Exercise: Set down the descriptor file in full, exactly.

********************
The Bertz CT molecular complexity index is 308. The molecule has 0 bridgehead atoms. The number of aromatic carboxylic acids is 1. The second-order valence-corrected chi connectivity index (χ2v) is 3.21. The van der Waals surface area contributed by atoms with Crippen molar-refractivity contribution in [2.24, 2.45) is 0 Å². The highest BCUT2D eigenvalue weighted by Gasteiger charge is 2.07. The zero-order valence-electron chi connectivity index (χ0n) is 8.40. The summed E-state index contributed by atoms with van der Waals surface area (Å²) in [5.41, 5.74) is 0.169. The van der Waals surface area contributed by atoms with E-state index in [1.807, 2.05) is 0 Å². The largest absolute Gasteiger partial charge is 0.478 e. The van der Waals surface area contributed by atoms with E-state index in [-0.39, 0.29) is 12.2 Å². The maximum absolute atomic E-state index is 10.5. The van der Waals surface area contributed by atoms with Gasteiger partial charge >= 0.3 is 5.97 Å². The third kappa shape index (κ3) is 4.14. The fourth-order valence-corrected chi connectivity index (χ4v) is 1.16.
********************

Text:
The Bertz CT molecular complexity index is 308. The molecule has 0 bridgehead atoms. The number of aromatic carboxylic acids is 1. The second-order valence-corrected chi connectivity index (χ2v) is 3.21. The van der Waals surface area contributed by atoms with Crippen molar-refractivity contribution in [2.24, 2.45) is 0 Å². The highest BCUT2D eigenvalue weighted by Gasteiger charge is 2.07. The zero-order valence-electron chi connectivity index (χ0n) is 8.40. The summed E-state index contributed by atoms with van der Waals surface area (Å²) in [5.41, 5.74) is 0.169. The van der Waals surface area contributed by atoms with E-state index in [1.807, 2.05) is 0 Å². The largest absolute Gasteiger partial charge is 0.478 e. The van der Waals surface area contributed by atoms with E-state index in [-0.39, 0.29) is 12.2 Å². The maximum absolute atomic E-state index is 10.5. The van der Waals surface area contributed by atoms with Gasteiger partial charge >= 0.3 is 5.97 Å². The third kappa shape index (κ3) is 4.14. The fourth-order valence-corrected chi connectivity index (χ4v) is 1.16.